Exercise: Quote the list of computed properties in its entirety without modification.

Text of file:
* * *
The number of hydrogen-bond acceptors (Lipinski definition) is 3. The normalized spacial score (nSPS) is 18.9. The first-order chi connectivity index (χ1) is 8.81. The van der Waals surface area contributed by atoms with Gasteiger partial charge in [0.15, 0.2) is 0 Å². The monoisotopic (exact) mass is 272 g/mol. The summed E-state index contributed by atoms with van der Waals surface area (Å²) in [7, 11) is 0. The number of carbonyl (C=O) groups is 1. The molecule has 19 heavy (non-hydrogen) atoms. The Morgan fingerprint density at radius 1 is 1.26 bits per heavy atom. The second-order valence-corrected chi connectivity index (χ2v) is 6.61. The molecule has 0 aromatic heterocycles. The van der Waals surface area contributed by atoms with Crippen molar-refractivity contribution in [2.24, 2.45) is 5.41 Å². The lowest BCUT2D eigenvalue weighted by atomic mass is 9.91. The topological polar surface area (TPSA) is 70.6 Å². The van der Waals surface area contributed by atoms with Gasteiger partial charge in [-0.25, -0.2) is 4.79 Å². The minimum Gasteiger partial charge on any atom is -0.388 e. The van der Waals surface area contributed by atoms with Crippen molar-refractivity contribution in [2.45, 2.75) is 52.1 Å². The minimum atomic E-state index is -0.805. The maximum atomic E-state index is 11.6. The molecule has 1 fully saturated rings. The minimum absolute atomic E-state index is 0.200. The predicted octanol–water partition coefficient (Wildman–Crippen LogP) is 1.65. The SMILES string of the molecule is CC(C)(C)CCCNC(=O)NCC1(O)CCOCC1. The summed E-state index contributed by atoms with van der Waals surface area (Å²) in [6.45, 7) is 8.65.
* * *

The number of hydrogen-bond acceptors (Lipinski definition) is 3. The normalized spacial score (nSPS) is 18.9. The first-order chi connectivity index (χ1) is 8.81. The van der Waals surface area contributed by atoms with Gasteiger partial charge in [0.15, 0.2) is 0 Å². The monoisotopic (exact) mass is 272 g/mol. The summed E-state index contributed by atoms with van der Waals surface area (Å²) in [7, 11) is 0. The number of carbonyl (C=O) groups is 1. The molecule has 19 heavy (non-hydrogen) atoms. The Morgan fingerprint density at radius 1 is 1.26 bits per heavy atom. The second-order valence-corrected chi connectivity index (χ2v) is 6.61. The molecule has 0 aromatic heterocycles. The van der Waals surface area contributed by atoms with Crippen molar-refractivity contribution in [2.24, 2.45) is 5.41 Å². The lowest BCUT2D eigenvalue weighted by atomic mass is 9.91. The topological polar surface area (TPSA) is 70.6 Å². The van der Waals surface area contributed by atoms with Gasteiger partial charge in [-0.25, -0.2) is 4.79 Å². The minimum Gasteiger partial charge on any atom is -0.388 e. The van der Waals surface area contributed by atoms with Crippen molar-refractivity contribution in [2.45, 2.75) is 52.1 Å². The minimum atomic E-state index is -0.805. The maximum atomic E-state index is 11.6. The molecule has 1 fully saturated rings. The minimum absolute atomic E-state index is 0.200. The predicted octanol–water partition coefficient (Wildman–Crippen LogP) is 1.65. The SMILES string of the molecule is CC(C)(C)CCCNC(=O)NCC1(O)CCOCC1. The summed E-state index contributed by atoms with van der Waals surface area (Å²) in [6.45, 7) is 8.65.